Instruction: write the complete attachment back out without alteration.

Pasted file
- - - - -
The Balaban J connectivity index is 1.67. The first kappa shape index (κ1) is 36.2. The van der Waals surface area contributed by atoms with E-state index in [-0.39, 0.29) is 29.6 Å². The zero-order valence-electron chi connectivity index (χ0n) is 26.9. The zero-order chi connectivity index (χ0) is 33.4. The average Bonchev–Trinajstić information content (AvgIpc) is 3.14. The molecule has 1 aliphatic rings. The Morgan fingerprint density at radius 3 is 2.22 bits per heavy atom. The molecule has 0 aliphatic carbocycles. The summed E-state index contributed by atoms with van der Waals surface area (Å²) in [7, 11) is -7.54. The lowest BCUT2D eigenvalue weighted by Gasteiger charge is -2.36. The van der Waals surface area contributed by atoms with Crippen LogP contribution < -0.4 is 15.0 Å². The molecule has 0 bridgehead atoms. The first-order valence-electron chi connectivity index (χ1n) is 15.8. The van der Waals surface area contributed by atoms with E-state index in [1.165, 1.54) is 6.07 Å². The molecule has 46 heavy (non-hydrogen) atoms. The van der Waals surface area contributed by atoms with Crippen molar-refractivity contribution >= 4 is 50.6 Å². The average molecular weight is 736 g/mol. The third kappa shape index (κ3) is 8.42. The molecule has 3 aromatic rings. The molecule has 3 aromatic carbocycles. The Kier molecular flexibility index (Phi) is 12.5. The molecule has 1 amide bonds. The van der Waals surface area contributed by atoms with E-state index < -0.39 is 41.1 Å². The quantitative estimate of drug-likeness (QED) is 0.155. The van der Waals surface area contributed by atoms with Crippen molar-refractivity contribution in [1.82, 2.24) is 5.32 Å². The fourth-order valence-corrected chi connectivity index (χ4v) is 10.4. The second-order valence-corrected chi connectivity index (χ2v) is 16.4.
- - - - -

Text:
The Balaban J connectivity index is 1.67. The first kappa shape index (κ1) is 36.2. The van der Waals surface area contributed by atoms with E-state index in [-0.39, 0.29) is 29.6 Å². The zero-order valence-electron chi connectivity index (χ0n) is 26.9. The zero-order chi connectivity index (χ0) is 33.4. The average Bonchev–Trinajstić information content (AvgIpc) is 3.14. The molecule has 1 aliphatic rings. The Morgan fingerprint density at radius 3 is 2.22 bits per heavy atom. The molecule has 0 aliphatic carbocycles. The summed E-state index contributed by atoms with van der Waals surface area (Å²) in [7, 11) is -7.54. The lowest BCUT2D eigenvalue weighted by Gasteiger charge is -2.36. The van der Waals surface area contributed by atoms with Crippen LogP contribution < -0.4 is 15.0 Å². The molecule has 0 bridgehead atoms. The first-order valence-electron chi connectivity index (χ1n) is 15.8. The van der Waals surface area contributed by atoms with E-state index in [1.165, 1.54) is 6.07 Å². The molecule has 46 heavy (non-hydrogen) atoms. The van der Waals surface area contributed by atoms with Crippen molar-refractivity contribution >= 4 is 50.6 Å². The average molecular weight is 736 g/mol. The third kappa shape index (κ3) is 8.42. The molecule has 3 aromatic rings. The molecule has 3 aromatic carbocycles. The Kier molecular flexibility index (Phi) is 12.5. The molecule has 1 amide bonds. The van der Waals surface area contributed by atoms with E-state index < -0.39 is 41.1 Å². The quantitative estimate of drug-likeness (QED) is 0.155. The van der Waals surface area contributed by atoms with Crippen molar-refractivity contribution in [1.82, 2.24) is 5.32 Å². The fourth-order valence-corrected chi connectivity index (χ4v) is 10.4. The second-order valence-corrected chi connectivity index (χ2v) is 16.4.